A study analyzing more than 900 new disease reports on 284 tree species in 88 countries found that the number of new disease emergences globally is doubling every ~11 years, with pines accumulating the most new diseases.
Diseases are among the major causes of tree mortality in both forests and urban areas. New diseases are continually being introduced, and pathogens are continually jumping to new hosts, threatening more and more tree species. When exposed to novel hosts, emerging diseases can cause mortality previously unseen in the native range.
Although not all diseases will outright kill their hosts, some can dramatically affect host populations. In the 20th century, chestnut blight, perhaps the most well-known tree disease in North America, effectively eliminated chestnut as an overstory tree in its native range in the Appalachian Mountains. More recently, sudden oak death has appeared in California, ash dieback in Europe, and butternut canker in the eastern US, each having the potential to eliminate host tree populations and alter the ecosystems where they occur.
Emergence and accumulation
“The continued emergence and accumulation of new diseases increases the likelihood of a particularly detrimental one emerging, and harming host tree populations,” says Dr Andrew Gougherty, research landscape ecologist at the USDA Forest Service. Recently, he has been exploring where tree diseases have accumulated fastest, and which trees are most impacted by new diseases. This information could help researchers and land managers better predict where new diseases may be most likely to emerge.
The study, recently published in the open-access journal NeoBiota, analyzes over 900 new disease reports on 284 tree species in 88 countries and quantified how emerging infectious diseases have accumulated geographically and on different hosts.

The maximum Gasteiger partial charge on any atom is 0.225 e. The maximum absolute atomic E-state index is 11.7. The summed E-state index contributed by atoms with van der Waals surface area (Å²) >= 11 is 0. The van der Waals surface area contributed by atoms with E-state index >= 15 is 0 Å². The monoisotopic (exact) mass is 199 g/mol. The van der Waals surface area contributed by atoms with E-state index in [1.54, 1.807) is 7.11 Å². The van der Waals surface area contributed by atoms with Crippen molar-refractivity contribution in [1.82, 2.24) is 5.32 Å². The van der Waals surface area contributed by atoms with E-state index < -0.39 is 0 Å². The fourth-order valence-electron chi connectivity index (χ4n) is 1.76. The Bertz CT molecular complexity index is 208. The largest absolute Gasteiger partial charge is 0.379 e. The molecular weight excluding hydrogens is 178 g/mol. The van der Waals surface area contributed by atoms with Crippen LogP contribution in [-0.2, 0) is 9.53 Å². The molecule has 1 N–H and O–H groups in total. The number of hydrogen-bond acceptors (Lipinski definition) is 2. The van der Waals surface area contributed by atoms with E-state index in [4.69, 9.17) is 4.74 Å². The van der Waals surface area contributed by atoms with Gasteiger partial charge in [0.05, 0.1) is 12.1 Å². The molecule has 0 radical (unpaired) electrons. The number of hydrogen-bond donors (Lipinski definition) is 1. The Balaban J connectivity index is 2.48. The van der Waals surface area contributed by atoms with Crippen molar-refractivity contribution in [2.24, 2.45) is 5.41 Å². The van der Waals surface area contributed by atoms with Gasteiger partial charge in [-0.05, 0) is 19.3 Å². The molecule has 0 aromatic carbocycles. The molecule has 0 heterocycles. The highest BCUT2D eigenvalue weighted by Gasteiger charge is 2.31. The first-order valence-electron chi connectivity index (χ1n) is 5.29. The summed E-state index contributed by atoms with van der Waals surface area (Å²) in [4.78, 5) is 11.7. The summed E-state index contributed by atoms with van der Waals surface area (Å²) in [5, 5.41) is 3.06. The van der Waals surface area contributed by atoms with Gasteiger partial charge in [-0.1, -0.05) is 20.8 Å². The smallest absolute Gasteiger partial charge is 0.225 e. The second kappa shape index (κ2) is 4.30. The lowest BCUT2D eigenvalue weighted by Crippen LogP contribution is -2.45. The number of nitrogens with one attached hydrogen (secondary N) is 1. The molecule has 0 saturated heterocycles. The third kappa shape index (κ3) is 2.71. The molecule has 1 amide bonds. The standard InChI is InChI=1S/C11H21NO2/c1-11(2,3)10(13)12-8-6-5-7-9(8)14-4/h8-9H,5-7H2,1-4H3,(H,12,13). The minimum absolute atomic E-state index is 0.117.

“The ‘big data’ approach used in this study helps to characterise the growing threat posed by emergent infectious diseases and how this threat is unequally distributed regionally and by host species,” the author writes.
Dr Gougherty found that globally, the number of emerged diseases has accumulated rapidly over the past two decades. “The accumulation is apparent both where tree species are native and where they are not native, and the number of new disease emergences globally were found to double every ~11 years,” he explains.
Among the trees he assessed, pines accumulated the most new diseases, followed by oaks and eucalypts. This, he explains, is likely due to their wide native distribution in the Northern Hemisphere, and the planting of pine forests throughout the globe. Europe, in aggregate, had the greatest total accumulation of new diseases, but North America and Asia were close behind.
In addition, he found more emerging tree diseases in areas where tree species were native versus non-native, with the exception of Latin America and the Caribbean, likely because most of the trees he assessed were not native to this region.
“Unfortunately, there is little evidence of saturation in emergent tree disease accumulation. Global trends show little sign of slowing, suggesting the impact of newly emerged diseases is likely to continue to compound and threaten tree populations globally and into the future,” warns Dr Gougherty. “Climate change is likely also playing a role, both by creating more favourable conditions for pathogens and by stressing host plants.”